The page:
Though the consensus for a comprehensive settlement that existed a year ago has dissipated, research indicates that Syrians on both sides may support an approach that begins to mediate the conflict and quell the violence from the bottom-up, particularly if such initiatives serve as a prerequisite for broader national processes that promote accountability and a transition towards democracy. Furthermore, many Syrians expressed a desire to reconcile after the fighting has ended and, according to Charney, “emphatically rejected partition regardless of their political orientation.” Al Abdallah also noted the positivity expressed towards possible mediators and mechanisms, despite doubts as to whether such efforts are even possible. Crucially, however, support for these local level initiatives depends on them being Syrian-led and implemented, as hostility towards foreign intervention remains high.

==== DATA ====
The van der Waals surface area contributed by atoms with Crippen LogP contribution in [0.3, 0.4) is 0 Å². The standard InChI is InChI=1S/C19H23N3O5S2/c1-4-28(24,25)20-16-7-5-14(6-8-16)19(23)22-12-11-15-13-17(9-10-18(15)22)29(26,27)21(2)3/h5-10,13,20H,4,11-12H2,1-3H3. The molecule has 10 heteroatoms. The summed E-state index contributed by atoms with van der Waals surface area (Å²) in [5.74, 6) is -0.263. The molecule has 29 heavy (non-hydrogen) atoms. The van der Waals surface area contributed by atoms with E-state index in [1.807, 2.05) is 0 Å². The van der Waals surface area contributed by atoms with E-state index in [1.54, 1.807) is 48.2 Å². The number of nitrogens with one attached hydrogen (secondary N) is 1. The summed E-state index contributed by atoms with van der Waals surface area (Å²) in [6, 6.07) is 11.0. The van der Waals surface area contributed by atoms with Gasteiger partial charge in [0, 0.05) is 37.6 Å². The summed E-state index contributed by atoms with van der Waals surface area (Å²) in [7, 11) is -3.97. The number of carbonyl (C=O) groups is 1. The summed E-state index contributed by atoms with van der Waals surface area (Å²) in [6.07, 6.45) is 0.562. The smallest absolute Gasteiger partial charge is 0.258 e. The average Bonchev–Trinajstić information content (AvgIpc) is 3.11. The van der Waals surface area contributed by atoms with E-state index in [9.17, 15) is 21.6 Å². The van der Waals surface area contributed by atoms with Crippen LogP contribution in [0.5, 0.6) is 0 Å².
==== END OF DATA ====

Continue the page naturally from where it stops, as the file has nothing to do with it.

SJAC is committed to promoting justice and accountability for all Syrians. Based upon the findings of Maybe We Can Reach a Solution, SJAC will continue its work to support and sustain discourse on local initiatives and their implications for accountability and reconciliation, focused on meeting the needs of Syrians inside and outside the country and laying the groundwork for a sustainable peace based on justice and dignity.